- Involve hospital higher-ups.
Asking frequently about planned changes helps to build relationships with hospital leaders. “Demonstrate your ability to collaborate. Be flexible and resourceful,” says Din.
Once patient access has the support of key hospital leaders, such as the CFO or vice presidents, these individuals can become valuable allies. “Use the chain of command to escalate matters if necessary,” says Din.
- Involve registration staff in operational change planning.
“How better to ensure improved employee engagement than making sure registration staff have a voice and feel valued?” asks Din.
Constant communication is needed to alert staff about coming changes that will affect their day-to-day jobs. “Be prepared to answer questions. Offer coaching through the changes,” says Din.
Patient Access Needs Identified
At Stanford (CA) Children’s Health, an experienced patient access employee gets involved if a new site is being opened, a new program is rolled out, or new management is being onboarded.
“We assign one of our patient access leaders to lead the project, specific to the access needs,” says Andrew Ray, director of professional revenue cycle at Stanford Children’s Health.
This gives the employee a great deal of leadership experience. “It does so in a manageable way, in terms of defined scope and timing of the project,” adds Ray. Since the project is of limited duration, it can be balanced with the employee’s other responsibilities.
The hospital also created a registration leadership committee for admitting and ambulatory sites. Both hospital-based clinics and community-based practices are represented. “They review and approve any major process or system changes that impact patient access,” says Ray.
The group reviews and approves any registration-related workflow changes and sets organizationwide registration policies. “The committee also acts as the governing body that addresses registration-related issues that are negatively affecting patient satisfaction or finances,” says Ray. Below are some recent issues the committee addressed.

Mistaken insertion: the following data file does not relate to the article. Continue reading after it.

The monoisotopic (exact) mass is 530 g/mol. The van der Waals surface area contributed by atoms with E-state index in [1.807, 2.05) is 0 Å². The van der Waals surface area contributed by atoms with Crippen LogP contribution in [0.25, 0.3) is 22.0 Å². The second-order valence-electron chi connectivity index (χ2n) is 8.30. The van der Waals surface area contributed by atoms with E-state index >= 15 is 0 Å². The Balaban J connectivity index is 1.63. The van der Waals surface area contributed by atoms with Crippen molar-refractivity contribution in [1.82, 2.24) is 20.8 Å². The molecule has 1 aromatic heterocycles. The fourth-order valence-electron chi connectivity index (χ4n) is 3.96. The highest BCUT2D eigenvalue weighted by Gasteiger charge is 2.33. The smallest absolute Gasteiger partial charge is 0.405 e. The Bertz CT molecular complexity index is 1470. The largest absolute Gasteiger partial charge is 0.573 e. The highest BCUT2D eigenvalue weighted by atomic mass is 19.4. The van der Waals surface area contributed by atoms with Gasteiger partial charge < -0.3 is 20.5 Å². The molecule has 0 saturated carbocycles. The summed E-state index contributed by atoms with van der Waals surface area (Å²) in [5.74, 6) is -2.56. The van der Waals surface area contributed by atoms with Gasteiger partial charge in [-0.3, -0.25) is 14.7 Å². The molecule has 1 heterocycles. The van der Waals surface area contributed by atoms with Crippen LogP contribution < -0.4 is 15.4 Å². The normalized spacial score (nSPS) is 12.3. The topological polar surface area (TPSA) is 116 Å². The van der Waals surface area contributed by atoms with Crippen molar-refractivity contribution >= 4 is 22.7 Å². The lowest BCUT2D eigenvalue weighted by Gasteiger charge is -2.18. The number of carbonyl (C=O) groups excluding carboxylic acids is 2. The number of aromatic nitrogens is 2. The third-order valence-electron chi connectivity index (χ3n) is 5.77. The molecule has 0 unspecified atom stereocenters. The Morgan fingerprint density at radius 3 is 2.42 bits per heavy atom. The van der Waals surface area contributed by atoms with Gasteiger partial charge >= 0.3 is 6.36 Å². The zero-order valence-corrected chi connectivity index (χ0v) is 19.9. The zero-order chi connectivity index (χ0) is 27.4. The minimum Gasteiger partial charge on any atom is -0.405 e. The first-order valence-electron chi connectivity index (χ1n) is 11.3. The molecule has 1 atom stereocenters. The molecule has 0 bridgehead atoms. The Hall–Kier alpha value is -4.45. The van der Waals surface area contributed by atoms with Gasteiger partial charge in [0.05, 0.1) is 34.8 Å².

- Gather additional necessary data from patients.
“This is often driven by insurance, government, or hospital policy changes,” says Ray.
- Develop new processes to verify insurance eligibility or obtain authorizations.
“We are attempting to do this as efficiently as possible through submissions from our source system, rather than requiring staff to call or go onto insurance company portals,” Ray explains.
- Identify ways to improve upfront collections initiatives.
“Our front desk areas are tasked with point-of-service collections, attempting to collect prior balances, and helping patients understand the cost estimates for their care,” says Ray.
- Create strategies to ensure accurate registration and timely authorizations.
These two items are crucial to the success of revenue cycle processes. “When not performed correctly, it can lead to significant lost revenue,” says Ray.
- Develop ways to avoid financial surprises for patients.
“We are evaluating more efficient ways to provide accurate, useful cost estimates prior to, or at the time of, service,” says Ray. Patient access currently does this only if requested, by performing manual calculations. “We would like to be able to do this more proactively, and across a broader patient population,” says Ray.